Manila, 7 March 2013—Coal plants will bring Mindanao more harm than good, Greenpeace said today as they urged President Benigno (Noynoy) Aquino III to usher in clean, green renewable energy and reject harmful coal plants.
The call came amid reports of a ‘looming power crisis in Mindanao,’ confirmed by a study released last week by the Philippine Institute for Development Studies. Current Department of Energy plans for Mindanao are designed to promote the uptake of coal power, and several coal-fired plants are set to be operational by 2015. Greenpeace contends that coal and its negative side effects will worsen Mindanao’s power woes in the long run, as opposed to renewable energy which is good for the environment and business.
“Coal is the worst answer to the Mindanao power situation,” said Beau Baconguis, Greenpeace Program Manager for the Philippines. “It’s a short-term, short-sighted solution. It will compromise the island’s agricultural productivity, cause health problems for nearby communities, and will also lead to water shortages in the future.”
Mindanao, which relies on hydro-electric power, faces energy shortages during the dry season due to lower water levels in its lakes and rivers. However, coal-fired power plants are huge water guzzlers. The 300 megawatt plant being built by Aboitiz Power in Davao City is located on top of an aquifer in Binugao, Toril, and is projected to use around 1,500 cubic meters of freshwater daily for cooling, inducing saltwater intrusion into Davao’s water source, and compounding water shortage.
Greenpeace argues that the country’s renewable energy sources can provide more than enough energy to power industries throughout the country. Solar energy potential alone in Mindanao is calculated at 4.5-5.5 kWh/m2/day. Wind potential is also high along the coastal areas of the island. Renewable energy is a clean alternative to dirty and climate change-causing energy sources such as coal and other fossil fuels.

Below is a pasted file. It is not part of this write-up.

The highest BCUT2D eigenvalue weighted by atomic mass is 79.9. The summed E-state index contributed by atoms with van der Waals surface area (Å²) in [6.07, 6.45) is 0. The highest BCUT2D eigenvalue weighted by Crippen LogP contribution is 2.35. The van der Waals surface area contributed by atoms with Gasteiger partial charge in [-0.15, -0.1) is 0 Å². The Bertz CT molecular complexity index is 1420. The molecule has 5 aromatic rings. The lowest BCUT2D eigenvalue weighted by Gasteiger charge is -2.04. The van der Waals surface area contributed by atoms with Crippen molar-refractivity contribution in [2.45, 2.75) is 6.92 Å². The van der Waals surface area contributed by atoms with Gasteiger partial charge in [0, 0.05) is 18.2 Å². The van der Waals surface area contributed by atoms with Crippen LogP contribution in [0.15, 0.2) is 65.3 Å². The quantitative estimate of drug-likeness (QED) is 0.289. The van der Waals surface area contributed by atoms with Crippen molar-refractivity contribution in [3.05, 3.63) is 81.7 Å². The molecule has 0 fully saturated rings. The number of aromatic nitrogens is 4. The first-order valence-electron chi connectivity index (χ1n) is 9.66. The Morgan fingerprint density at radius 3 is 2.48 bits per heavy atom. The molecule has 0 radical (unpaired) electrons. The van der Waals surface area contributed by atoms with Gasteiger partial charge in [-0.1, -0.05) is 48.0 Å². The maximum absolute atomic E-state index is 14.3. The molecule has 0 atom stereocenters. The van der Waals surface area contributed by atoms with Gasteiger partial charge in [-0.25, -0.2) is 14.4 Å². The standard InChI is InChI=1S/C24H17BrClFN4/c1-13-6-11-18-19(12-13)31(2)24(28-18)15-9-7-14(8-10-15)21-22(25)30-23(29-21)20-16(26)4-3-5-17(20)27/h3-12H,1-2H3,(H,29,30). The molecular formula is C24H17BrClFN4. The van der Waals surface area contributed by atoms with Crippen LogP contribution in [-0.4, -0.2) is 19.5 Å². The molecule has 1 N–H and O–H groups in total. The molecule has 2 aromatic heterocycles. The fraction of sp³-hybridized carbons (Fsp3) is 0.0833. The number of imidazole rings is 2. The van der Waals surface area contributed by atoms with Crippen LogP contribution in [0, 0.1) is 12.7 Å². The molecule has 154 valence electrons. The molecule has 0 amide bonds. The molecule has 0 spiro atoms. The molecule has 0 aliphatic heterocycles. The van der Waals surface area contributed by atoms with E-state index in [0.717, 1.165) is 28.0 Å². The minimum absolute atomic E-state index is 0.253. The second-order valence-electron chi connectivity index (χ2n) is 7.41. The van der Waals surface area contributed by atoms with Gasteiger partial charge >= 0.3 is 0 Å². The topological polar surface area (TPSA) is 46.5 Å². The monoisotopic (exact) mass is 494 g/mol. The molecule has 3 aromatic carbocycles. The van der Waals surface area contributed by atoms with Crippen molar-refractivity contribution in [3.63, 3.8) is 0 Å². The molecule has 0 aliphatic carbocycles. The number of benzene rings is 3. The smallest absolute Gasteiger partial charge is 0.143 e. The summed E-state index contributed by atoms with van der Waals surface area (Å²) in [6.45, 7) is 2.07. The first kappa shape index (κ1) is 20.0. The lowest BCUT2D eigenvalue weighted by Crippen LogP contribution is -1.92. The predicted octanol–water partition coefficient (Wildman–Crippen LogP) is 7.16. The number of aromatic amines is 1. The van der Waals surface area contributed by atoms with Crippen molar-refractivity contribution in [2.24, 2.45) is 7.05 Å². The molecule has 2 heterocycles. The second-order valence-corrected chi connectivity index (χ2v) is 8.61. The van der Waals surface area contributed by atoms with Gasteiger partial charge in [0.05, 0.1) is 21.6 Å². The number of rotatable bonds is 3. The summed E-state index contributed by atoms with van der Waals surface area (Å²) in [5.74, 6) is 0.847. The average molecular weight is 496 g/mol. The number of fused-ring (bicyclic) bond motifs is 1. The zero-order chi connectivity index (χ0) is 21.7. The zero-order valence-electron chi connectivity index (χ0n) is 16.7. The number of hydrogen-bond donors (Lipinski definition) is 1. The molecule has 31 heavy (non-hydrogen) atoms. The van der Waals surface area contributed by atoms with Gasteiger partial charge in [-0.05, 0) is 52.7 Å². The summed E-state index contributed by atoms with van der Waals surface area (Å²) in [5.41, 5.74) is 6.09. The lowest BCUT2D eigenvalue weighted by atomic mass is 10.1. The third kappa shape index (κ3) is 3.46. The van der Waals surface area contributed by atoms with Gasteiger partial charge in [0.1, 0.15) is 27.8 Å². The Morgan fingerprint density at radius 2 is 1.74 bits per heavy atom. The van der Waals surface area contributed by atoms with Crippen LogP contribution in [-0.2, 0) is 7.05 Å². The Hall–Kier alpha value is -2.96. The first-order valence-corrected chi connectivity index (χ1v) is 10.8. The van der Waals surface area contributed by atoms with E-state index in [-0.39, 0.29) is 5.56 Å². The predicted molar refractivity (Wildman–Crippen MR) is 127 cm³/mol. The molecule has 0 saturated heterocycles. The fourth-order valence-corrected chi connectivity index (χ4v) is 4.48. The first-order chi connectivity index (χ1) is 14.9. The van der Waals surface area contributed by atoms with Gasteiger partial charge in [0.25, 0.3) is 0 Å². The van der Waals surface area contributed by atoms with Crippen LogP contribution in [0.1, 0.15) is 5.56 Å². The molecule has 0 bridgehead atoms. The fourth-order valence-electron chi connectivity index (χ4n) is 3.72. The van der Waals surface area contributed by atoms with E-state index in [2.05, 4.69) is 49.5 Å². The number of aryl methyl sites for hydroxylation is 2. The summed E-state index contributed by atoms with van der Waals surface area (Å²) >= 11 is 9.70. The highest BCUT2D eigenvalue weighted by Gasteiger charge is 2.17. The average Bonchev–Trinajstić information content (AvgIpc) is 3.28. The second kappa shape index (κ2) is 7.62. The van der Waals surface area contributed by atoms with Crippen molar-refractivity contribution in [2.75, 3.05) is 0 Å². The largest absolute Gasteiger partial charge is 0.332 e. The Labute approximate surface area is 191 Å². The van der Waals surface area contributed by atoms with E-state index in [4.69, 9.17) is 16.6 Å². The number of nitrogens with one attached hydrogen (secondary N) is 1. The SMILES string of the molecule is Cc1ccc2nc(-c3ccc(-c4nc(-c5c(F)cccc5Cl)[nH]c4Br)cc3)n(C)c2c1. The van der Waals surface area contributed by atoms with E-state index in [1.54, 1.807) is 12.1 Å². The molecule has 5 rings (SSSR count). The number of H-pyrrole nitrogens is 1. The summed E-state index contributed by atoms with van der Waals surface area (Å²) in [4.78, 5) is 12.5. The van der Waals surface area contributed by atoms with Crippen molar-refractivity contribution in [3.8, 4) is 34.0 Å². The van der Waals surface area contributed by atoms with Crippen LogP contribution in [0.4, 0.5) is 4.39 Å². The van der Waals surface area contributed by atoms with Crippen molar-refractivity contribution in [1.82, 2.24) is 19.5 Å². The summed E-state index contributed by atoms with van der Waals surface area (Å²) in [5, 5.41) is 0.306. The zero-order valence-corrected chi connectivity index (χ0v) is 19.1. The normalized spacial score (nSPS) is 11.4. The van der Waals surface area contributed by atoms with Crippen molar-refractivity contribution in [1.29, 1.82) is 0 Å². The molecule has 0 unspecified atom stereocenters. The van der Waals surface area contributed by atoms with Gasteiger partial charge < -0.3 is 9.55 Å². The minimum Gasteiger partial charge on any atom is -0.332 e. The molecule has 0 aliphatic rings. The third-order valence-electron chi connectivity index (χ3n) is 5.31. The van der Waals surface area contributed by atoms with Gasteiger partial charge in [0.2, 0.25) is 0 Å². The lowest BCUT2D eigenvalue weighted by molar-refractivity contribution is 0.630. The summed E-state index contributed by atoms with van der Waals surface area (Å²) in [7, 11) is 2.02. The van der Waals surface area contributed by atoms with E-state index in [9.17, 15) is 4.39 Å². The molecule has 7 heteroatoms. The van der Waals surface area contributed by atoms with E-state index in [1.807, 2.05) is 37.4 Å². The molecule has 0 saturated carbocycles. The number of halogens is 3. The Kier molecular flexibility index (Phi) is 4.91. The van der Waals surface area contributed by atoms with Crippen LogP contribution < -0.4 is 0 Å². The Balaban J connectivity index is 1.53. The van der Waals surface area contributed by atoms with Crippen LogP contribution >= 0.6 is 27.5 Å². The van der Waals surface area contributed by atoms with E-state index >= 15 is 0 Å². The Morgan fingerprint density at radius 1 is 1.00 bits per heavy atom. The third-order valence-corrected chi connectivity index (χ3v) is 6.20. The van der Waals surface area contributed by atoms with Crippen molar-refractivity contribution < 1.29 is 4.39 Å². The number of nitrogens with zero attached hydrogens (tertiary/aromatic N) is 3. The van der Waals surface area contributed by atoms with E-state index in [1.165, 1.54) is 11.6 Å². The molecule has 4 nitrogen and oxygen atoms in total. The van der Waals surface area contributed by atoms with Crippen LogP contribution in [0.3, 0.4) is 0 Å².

“Investing in coal and diesel plants today will lock out massive renewable energy investments in Mindanao,” said Baconguis. “Compared to coal and diesel, renewable energy facilities can be deployed faster and also provides jobs that do not sacrifice the environment and the workers’ health. It therefore makes more business sense.”
Early this year, Greenpeace released the report, Green is gold: How renewable energy can save us money and generate jobs. The report proves that job generation without the environmental and health impacts attendant to coal and other fossil fuel sources is possible. By speeding up the processes and increasing the targets for investments in renewable energy, the Aquino administration can spark the much needed energy revolution in the country. This is not only good for the environment and for public health; it is economically sound as well, explained Baconguis.
“The President must remain true to his campaign commitment to phase out coal and promote renewable energy,” Baconguis said. “Championing renewable energy and rejecting coal and other fossil-fuel powered facilities is a legacy his administration can leave to the environment,” she concluded.